Two papers in one: Haramiyidans and Juramaia

Part 1: King and Beck 2020
bring us their views (again), on ‘early mammal relationships‘. Let’s see how they stack up (again) against the validated (thanks to taxon inclusion) results of the large reptile tree (LRT, 1697+ taxa).

From their abstract:
“Many phylogenetic analyses have placed haramiyidans in a clade with multituberculates within crown Mammalia, thus extending the minimum divergence date for the crown group deep into the Triassic. Here, we apply Bayesian tip-dated phylogenetic methods [definition below] to investigate these issues. Tip dating firmly rejects a monophyletic Allotheria (multituberculates and haramiyidans), which are split into three separate clades, a result not found in any previous analysis. Most notably, the Late Triassic Haramiyavia and Thomasia are separate from the Middle Jurassic euharamiyidans.”

Bayesian tip-dated phylogenetic methods = online definition here.

You heard it here first
Earlier (2016) the LRT rejected a monophyletic Allotheria (separating Haramiavia (Fig. 1) and Thomasia), from Megaconus and all the multituberculates (Fig. 2). Haramiavia and Thomasia nest as pre-mammal synapsids (tritylodontids), not far from Pachygenelus. Several dozen nodes away, Megaconus and the multis nest within the placental clade Glires, at a node more highly derived than tree shrews, rodents and rabbits. So far that hypothesis of relationships has not been tested by other workers, despite several invitations to expand their taxon lists.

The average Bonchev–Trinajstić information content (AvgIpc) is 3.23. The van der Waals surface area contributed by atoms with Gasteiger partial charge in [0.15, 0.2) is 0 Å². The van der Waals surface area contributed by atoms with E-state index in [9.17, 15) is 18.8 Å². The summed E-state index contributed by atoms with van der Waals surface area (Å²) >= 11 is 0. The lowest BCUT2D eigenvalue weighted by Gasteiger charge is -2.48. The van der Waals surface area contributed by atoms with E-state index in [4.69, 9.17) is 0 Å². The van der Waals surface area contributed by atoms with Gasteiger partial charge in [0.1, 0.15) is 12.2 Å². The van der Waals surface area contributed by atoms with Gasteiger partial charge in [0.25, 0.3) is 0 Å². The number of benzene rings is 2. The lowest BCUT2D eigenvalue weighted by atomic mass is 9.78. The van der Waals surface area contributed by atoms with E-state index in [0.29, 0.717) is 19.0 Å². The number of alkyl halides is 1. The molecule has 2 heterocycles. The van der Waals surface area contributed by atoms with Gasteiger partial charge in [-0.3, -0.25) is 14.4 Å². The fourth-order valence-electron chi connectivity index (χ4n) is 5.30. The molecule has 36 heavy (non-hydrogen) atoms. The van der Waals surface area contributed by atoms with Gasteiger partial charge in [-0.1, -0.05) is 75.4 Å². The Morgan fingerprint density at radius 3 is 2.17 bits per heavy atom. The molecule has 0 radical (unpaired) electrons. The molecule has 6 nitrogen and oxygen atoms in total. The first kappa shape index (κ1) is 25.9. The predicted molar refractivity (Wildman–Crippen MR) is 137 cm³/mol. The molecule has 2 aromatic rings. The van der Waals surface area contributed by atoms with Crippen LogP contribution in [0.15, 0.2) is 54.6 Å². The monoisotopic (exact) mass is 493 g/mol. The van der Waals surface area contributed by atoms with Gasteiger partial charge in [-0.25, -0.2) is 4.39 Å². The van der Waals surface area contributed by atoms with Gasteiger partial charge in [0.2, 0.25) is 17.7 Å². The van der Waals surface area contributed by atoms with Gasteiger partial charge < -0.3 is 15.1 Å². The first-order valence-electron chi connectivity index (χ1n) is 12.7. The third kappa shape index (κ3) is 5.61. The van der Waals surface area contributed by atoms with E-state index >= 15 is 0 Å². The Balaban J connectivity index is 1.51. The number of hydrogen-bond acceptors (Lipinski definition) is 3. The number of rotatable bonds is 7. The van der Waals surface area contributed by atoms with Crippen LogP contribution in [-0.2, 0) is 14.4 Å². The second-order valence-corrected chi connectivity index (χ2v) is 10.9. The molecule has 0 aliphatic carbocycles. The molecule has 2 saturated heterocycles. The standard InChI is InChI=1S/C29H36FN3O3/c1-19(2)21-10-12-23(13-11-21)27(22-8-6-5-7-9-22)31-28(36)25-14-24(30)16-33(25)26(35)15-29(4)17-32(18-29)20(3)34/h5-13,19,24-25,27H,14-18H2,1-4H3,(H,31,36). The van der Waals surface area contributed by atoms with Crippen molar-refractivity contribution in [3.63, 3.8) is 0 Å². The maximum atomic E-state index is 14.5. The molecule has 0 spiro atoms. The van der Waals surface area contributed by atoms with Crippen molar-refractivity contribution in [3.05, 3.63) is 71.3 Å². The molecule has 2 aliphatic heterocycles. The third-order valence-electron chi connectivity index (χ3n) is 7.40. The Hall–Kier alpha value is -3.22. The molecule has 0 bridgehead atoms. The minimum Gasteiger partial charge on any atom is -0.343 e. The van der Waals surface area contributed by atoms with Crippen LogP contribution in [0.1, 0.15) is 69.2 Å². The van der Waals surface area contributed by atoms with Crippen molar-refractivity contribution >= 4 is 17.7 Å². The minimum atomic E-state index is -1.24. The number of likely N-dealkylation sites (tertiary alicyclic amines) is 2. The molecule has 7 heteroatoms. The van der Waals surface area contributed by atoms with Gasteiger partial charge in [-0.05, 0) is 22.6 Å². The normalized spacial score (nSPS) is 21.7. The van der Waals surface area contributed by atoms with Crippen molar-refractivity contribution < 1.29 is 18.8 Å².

Figure 4. Haramiyava dentary showing what a more typical stem mammal dentary and teeth look like. Earlier studies linked this clade to multituberculates, but this dentary was cause to reject that association.

Figure 1. Haramiyava dentary showing what a more typical stem mammal dentary and teeth look like. Earlier studies linked this clade to multituberculates, but this dentary was cause to reject that association.

According to King and Beck 2020,
“Our analysis places Haramiyavia and Thomasia in a clade with tritylodontids, a result that may be the result of insufficient sampling of non-mammaliaform cynodont characters and taxa, and which we consider in need of further testing (see detailed discussion in the electronic supplementary material).” This confirms relationships first recovered by the LRT.

Figure 1. LRT taxa in the lineage of multituberculates arising from Carpolestes and Paulchoffatia.

Figure 2. LRT taxa in the lineage of multituberculates arising from Carpolestes and Paulchoffatia.

The authors continue,
“Our focal dataset was taken from Huttenlocker et al. 2018, which comprises 538 morphological characters scored for 125 mammaliaforms and non-mammaliaform cynodonts.

Unfortunately,
as I mentioned earlier, King and Beck still need to include extant mammals, like montoremes, marsupials, rodents and Daubentonia, rather than rely on fossil taxa exclusively. (See below).

Figure 1. Subset of the LRT focusing on Glires and subclades within.

Figure 3. Subset of the LRT focusing on Glires and subclades within.